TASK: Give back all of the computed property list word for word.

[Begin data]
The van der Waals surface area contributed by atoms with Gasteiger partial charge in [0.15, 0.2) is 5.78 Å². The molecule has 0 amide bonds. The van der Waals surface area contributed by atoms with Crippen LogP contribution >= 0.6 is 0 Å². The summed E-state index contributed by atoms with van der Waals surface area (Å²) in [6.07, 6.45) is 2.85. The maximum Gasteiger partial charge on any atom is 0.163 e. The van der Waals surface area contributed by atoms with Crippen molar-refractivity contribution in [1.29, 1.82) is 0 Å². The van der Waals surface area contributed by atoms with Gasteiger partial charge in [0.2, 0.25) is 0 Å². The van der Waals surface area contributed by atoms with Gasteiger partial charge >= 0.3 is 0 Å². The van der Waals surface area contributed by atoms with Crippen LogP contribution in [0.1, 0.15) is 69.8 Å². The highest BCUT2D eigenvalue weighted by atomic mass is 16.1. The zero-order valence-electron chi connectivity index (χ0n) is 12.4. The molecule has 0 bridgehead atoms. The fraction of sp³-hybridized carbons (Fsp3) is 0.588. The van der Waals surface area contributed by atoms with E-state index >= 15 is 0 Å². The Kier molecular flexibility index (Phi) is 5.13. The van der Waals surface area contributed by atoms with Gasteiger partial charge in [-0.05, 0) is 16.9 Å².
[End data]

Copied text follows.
The van der Waals surface area contributed by atoms with Gasteiger partial charge in [0.15, 0.2) is 5.78 Å². The molecule has 0 amide bonds. The van der Waals surface area contributed by atoms with Crippen LogP contribution >= 0.6 is 0 Å². The summed E-state index contributed by atoms with van der Waals surface area (Å²) in [6.07, 6.45) is 2.85. The maximum Gasteiger partial charge on any atom is 0.163 e. The van der Waals surface area contributed by atoms with Crippen molar-refractivity contribution in [1.29, 1.82) is 0 Å². The van der Waals surface area contributed by atoms with Gasteiger partial charge in [0.2, 0.25) is 0 Å². The van der Waals surface area contributed by atoms with Gasteiger partial charge >= 0.3 is 0 Å². The van der Waals surface area contributed by atoms with Crippen LogP contribution in [0.1, 0.15) is 69.8 Å². The highest BCUT2D eigenvalue weighted by atomic mass is 16.1. The zero-order valence-electron chi connectivity index (χ0n) is 12.4. The molecule has 0 bridgehead atoms. The fraction of sp³-hybridized carbons (Fsp3) is 0.588. The van der Waals surface area contributed by atoms with E-state index >= 15 is 0 Å². The Kier molecular flexibility index (Phi) is 5.13. The van der Waals surface area contributed by atoms with Gasteiger partial charge in [-0.05, 0) is 16.9 Å².